[Ipopt] Question about CPU time in NLP function evaluations
Ahn, Tae-Hyuk
ahnt at ornl.gov
Fri Mar 22 09:38:40 EDT 2013
Hello Stefan,
Thank you very much for your fast response. I really appreciate it.
Yes, the hessian is very very dense. I have more questions followed your answers.
1. You mentioned "use of the new_x flag that is passed to the evaluation routines" to check where my code spends so much time. Can you explain this more in detail (a little bit) how I can put the flag?
2. I am just wondering there is a option for "ipopt.opt" to disable some function of "function evaluations". I didn't look at the inside IPOPT codes yet. Should I change the codes directly if I want to reduce some steps of function evaluation?
3. Do you think that I can get more efficiency using parallel linear solver. e.g., Pardiso? We have a plan to use MPI to run the binary many times for different models. IPOPT manual recommends that MUMPS with MPI cannot be worked correctly. Do you have any suggestion or recommendation for multithreads with MPI?
Thank you very much.
Ted
________________________________________
From: Stefan Vigerske [stefan at math.hu-berlin.de]
Sent: Friday, March 22, 2013 6:02 AM
To: Ahn, Tae-Hyuk
Cc: ipopt at list.coin-or.org; ahn.no1 at gmail.com
Subject: Re: [Ipopt] Question about CPU time in NLP function evaluations
Hi,
On 03/21/2013 08:23 PM, Ahn, Tae-Hyuk wrote:
> Hello All,
>
> I am a new user and fan of IPOPT.
Welcome.
> I have a question about CPU time for NLP function evaluations.
>
> My problem has dynamic variables with complex objective function. Below is the variable info of one example.
>
> ---------------------------------------------------------------------------
> Number of nonzeros in equality constraint Jacobian...: 1291
> Number of nonzeros in inequality constraint Jacobian.: 0
> Number of nonzeros in Lagrangian Hessian.............: 833986
So your hessian is indeed completely dense (all elements are sometimes
nonzero)?
> Total number of variables............................: 1291
> variables with only lower bounds: 0
> variables with lower and upper bounds: 1291
> variables with only upper bounds: 0
> Total number of equality constraints.................: 1
> Total number of inequality constraints...............: 0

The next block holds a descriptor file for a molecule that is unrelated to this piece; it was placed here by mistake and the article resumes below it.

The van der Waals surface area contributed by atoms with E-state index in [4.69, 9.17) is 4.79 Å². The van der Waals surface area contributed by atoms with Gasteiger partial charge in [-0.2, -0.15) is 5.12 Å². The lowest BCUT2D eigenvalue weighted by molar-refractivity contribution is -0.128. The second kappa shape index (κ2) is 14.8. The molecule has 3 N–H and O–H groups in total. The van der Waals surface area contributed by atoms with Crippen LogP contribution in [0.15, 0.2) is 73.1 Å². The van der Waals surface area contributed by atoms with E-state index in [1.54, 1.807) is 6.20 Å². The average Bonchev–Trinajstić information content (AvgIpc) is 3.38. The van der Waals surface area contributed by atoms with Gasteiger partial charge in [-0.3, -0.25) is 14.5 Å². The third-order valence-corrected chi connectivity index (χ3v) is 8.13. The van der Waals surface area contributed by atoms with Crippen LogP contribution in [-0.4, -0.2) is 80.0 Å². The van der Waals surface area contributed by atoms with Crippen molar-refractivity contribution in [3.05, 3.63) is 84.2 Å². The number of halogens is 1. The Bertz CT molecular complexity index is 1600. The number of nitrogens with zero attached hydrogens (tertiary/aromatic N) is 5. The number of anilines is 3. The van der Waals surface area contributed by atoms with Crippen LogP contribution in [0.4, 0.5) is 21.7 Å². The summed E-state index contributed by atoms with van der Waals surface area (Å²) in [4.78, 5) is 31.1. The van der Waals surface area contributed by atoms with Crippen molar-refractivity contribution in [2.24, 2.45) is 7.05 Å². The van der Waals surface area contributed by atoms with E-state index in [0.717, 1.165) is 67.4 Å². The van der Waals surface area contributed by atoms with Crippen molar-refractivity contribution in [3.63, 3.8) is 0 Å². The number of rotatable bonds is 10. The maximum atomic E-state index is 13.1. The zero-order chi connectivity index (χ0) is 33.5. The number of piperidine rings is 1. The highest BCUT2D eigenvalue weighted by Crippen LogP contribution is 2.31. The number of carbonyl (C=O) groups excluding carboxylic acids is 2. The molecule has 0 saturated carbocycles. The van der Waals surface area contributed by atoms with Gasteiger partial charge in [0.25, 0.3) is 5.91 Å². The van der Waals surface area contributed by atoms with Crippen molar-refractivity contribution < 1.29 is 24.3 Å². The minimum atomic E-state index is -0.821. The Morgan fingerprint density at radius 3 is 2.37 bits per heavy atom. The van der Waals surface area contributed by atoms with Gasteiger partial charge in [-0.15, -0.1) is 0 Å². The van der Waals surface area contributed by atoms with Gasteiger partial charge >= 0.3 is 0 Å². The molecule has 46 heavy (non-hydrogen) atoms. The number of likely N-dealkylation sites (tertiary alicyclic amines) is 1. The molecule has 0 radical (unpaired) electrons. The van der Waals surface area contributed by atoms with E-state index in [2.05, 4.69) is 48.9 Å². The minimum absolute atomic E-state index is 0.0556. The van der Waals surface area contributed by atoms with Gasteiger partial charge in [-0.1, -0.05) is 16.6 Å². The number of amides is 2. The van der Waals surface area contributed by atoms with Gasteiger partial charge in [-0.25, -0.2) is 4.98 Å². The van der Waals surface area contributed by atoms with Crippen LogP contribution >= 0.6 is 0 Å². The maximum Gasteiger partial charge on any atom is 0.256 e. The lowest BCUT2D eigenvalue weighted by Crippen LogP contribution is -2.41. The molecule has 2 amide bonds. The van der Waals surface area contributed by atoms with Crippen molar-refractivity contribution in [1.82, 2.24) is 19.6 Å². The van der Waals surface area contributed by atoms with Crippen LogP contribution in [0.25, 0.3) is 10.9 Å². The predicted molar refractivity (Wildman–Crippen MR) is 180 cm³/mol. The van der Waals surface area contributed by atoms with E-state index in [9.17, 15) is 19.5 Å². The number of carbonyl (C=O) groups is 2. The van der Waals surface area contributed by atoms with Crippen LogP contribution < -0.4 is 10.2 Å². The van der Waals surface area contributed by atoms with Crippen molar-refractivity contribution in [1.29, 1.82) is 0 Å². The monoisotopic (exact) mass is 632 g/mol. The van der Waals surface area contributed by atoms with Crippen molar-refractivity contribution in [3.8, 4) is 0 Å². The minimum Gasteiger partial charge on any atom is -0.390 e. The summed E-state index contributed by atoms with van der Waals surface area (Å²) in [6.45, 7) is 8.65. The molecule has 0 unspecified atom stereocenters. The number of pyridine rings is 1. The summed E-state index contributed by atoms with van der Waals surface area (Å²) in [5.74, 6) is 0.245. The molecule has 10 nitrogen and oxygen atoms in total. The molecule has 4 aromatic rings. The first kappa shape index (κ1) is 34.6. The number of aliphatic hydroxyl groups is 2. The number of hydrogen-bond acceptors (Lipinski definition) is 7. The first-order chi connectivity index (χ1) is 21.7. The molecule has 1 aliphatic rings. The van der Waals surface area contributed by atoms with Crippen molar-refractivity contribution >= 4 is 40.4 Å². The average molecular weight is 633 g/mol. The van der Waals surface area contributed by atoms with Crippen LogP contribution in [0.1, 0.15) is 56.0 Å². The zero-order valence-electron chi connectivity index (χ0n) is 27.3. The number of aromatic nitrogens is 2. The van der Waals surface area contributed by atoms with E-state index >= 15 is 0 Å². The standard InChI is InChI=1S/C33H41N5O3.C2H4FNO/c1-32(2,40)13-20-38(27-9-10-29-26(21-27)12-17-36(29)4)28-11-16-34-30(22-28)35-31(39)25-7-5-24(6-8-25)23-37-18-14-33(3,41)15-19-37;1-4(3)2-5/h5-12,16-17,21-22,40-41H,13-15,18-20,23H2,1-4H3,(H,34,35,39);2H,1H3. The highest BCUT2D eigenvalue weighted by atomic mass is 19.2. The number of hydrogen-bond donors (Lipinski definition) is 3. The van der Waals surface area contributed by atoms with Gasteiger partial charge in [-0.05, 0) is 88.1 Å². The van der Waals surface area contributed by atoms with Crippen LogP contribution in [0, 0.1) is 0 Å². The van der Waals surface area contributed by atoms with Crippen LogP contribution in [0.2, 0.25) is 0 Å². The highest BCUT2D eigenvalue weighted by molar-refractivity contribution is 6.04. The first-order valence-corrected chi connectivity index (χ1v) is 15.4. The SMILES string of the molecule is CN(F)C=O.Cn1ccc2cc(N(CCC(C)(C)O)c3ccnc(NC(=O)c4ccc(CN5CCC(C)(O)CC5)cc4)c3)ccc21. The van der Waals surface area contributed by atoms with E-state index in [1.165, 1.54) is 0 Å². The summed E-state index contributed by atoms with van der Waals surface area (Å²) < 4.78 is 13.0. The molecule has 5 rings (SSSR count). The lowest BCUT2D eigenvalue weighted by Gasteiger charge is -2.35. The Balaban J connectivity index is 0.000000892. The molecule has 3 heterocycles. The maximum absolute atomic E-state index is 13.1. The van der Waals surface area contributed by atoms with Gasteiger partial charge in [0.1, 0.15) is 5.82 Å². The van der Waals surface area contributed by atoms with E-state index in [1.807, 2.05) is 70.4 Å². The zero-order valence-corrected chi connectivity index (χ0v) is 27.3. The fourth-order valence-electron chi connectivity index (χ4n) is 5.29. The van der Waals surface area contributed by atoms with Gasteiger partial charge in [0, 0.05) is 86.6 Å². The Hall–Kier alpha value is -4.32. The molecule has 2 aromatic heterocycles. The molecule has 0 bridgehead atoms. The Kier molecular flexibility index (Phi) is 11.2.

> inequality constraints with only lower bounds: 0
> inequality constraints with lower and upper bounds: 0
> inequality constraints with only upper bounds: 0
> ---------------------------------------------------------------------------
>
> After IPOPT solves the problem, I satisfy the results. The problem is, however, elapsed time.
>
> ---------------------------------------------------------------------------
> Number of Iterations....: 22
> Total CPU secs in IPOPT (w/o function evaluations) = 60.527
> Total CPU secs in NLP function evaluations = 12798.083
> ---------------------------------------------------------------------------
>
> As you see that, it took 3-4 hours to solve this problem. Especially, "NLP function evaluations" tool all of time.
>
> Let's assume that f, grad_f, g, jac_g, and h are already optimized (that means I don't want to change them). How can I reduce the elapsed time? Can I "turn off" the step "NLP function evaluation"?
If you mean that you want to keep objective and constraints fixed, then
there isn't much left to optimize. That would indeed remove the need to
evaluate your functions, but it raises the question why to run Ipopt at all.
The time spend in function evaluations is in the users responsibility.
You may want to check where your code spends so much time. If not done
yet, then you may want to make use of the new_x flag that is passed to
the evaluation routines.
Stefan
>
> If you have any suggestion, please let me know.
>
> Thank you very much!
>
> Sincerely,
>
> Ted
>
>
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